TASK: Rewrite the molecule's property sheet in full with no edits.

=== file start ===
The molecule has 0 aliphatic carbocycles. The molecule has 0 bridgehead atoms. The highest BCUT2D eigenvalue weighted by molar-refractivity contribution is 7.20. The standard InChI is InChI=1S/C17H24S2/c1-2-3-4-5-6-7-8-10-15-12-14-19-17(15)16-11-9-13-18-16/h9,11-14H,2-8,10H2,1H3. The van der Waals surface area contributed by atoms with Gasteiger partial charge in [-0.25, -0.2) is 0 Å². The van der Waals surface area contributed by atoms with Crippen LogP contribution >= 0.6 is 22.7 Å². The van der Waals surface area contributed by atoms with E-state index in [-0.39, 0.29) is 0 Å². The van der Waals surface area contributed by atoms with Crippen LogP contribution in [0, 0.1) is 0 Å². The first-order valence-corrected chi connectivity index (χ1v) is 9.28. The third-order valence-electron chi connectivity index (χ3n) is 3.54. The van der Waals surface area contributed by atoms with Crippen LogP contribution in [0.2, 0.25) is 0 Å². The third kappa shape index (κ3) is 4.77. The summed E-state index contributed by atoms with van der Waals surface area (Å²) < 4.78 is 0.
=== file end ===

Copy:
The molecule has 0 aliphatic carbocycles. The molecule has 0 bridgehead atoms. The highest BCUT2D eigenvalue weighted by molar-refractivity contribution is 7.20. The standard InChI is InChI=1S/C17H24S2/c1-2-3-4-5-6-7-8-10-15-12-14-19-17(15)16-11-9-13-18-16/h9,11-14H,2-8,10H2,1H3. The van der Waals surface area contributed by atoms with Gasteiger partial charge in [-0.25, -0.2) is 0 Å². The van der Waals surface area contributed by atoms with Crippen LogP contribution >= 0.6 is 22.7 Å². The van der Waals surface area contributed by atoms with E-state index in [-0.39, 0.29) is 0 Å². The van der Waals surface area contributed by atoms with Crippen LogP contribution in [0, 0.1) is 0 Å². The first-order valence-corrected chi connectivity index (χ1v) is 9.28. The third-order valence-electron chi connectivity index (χ3n) is 3.54. The van der Waals surface area contributed by atoms with Crippen LogP contribution in [0.2, 0.25) is 0 Å². The third kappa shape index (κ3) is 4.77. The summed E-state index contributed by atoms with van der Waals surface area (Å²) < 4.78 is 0.